“Face-to-face events will slowly reemerge after the pandemic, but virtual events and hybrid events will play a permanently larger role in how people connect.”
This quote is from trade show expert Corbin Ball. Judging from recent experiences at virtual trade shows, I think he’s on the money.
These new virtual events are significantly different than traditional trade shows and conferences. You miss the excitement of the large gatherings; the hustle and bustle of the expo floor; the serendipitous meetings and opportunities that arise; and even the plain old handshaking.
Nope, those things aren’t possible with virtual events. But when one door closes, often another opens — virtual though it may be.
A big jump in virtual events and a different approach
As I noted in a recent post on evolving trade show experiences, findings from the Center for Exhibition Industry Research indicated that among organizers forced to cancel 2020 events, the shift to digital grew from 69% in April to 81% in June.
Not only are event organizers adapting to the new restrictions from COVID-19; they’ve been upping their games by using platforms such as Brella, which create an entire new experience.
The recent Manufacturing First Expo — traditionally held in Green Bay, Wisconsin, but virtual in 2020 — was a perfect example. Running on Brella, the trade show featured easy access to a video player for its keynote speakers, with breakout sessions in separate Zoom meetings.
But the most popular development was its networking feature, which gave you the ability to create a profile that included topics you wanted to learn more about, as well as your own products and services.
The system then provided you with a list of attendees with similar interests as your own, from which you could request and schedule meetings.
Are we seeing a more efficient experience?
Like any trade show, sitting on your hands will get you nowhere. When Manufacturing First opened the Brella platform form over a week before the event, I immediately created my profile, and started perusing the list of other attendees.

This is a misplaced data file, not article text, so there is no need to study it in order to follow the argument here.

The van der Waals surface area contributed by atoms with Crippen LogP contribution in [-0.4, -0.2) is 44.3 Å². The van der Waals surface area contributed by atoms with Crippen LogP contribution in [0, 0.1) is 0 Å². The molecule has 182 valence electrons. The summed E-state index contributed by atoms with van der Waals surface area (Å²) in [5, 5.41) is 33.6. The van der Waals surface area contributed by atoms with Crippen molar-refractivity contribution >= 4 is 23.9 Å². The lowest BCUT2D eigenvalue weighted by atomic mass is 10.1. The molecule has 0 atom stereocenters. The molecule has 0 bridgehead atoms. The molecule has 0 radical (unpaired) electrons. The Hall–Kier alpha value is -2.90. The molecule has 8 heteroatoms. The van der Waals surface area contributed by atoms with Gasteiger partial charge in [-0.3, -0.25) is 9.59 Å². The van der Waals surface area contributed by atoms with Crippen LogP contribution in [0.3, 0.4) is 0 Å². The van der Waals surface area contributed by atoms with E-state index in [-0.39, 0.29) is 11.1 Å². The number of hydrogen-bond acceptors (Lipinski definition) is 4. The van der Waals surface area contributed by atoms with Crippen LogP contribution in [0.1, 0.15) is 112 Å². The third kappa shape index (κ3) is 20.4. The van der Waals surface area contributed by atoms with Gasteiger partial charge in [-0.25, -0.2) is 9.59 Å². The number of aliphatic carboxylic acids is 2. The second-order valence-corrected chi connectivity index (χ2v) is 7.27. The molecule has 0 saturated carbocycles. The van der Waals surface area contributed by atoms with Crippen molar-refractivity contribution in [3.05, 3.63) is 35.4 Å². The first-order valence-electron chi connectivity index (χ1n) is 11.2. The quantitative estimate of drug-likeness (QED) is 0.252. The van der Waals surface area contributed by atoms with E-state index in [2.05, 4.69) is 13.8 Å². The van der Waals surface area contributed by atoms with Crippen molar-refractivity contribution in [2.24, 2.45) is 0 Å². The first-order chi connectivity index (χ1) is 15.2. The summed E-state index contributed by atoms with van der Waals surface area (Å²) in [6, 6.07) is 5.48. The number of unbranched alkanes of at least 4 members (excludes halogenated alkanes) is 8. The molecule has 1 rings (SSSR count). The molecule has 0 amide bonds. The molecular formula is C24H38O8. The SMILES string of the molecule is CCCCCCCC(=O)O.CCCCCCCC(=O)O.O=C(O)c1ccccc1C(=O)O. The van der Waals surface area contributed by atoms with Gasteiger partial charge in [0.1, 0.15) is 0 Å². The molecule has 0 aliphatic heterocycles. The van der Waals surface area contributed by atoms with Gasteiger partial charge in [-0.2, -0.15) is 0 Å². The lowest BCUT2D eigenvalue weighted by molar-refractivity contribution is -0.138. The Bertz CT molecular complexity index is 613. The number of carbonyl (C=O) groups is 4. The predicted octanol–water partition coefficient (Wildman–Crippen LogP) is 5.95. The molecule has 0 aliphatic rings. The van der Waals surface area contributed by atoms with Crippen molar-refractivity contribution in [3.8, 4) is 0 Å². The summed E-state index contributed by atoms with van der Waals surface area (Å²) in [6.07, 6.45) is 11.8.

I requested meetings with potential clients, as well as like-minded marketers. I engaged with companies just to learn about their new technologies or approaches.
And yes, there were some serendipitous engagements — a friend who was attending sent me a note that I should meet someone with similar interests. So the entire experience wasn’t premeditated.
But it was incredibly efficient. Benefits included:
No travel, no hotel, no big attendance cost. I was able to attend a two-day event from the comfort of my own home. A trip to Green Bay from my home would have required nearly five hours of travel, with travel expenses and a hotel stay. The price of attendance was only $50.
More efficient use of my time. Early in the morning I took care of my own company business, and the rest of the day I could focus on the event. I booked nearly 15 short meetings, and there was no dashing around the expo floor to find people.
No residual exhaustion. Travel wears me out. Face-to-face engagements get tiring. Sleeping in a hotel room never results in a great night’s sleep. But I was able to fold the entire event into my day without feeling fatigued or losing a step at work.
Yes, I definitely missed things, but …
The business owner in me likes everything I just listed. Little travel expenses, low cost to attend, little time wasted, lots of great leads. Awesome.
But make no mistake, the human being in me misses the real deal. The exhilaration of going to a new city. The adrenaline rush that comes with meeting new people. The friendships that are forged beyond business.
It’s going to be hard to abandon some of the significant benefits the virtual trade show formats offer, and it’s going to be equally difficult to resist the allure and excitement of in-person events.
Likely we’ll split the difference when COVID-19 finally (hopefully) subsides, and we can get back to our normal lives.
In the meantime, check out my post on 11 tips for attending virtual trade shows and conferences. And enjoy the significant advantages they have to offer.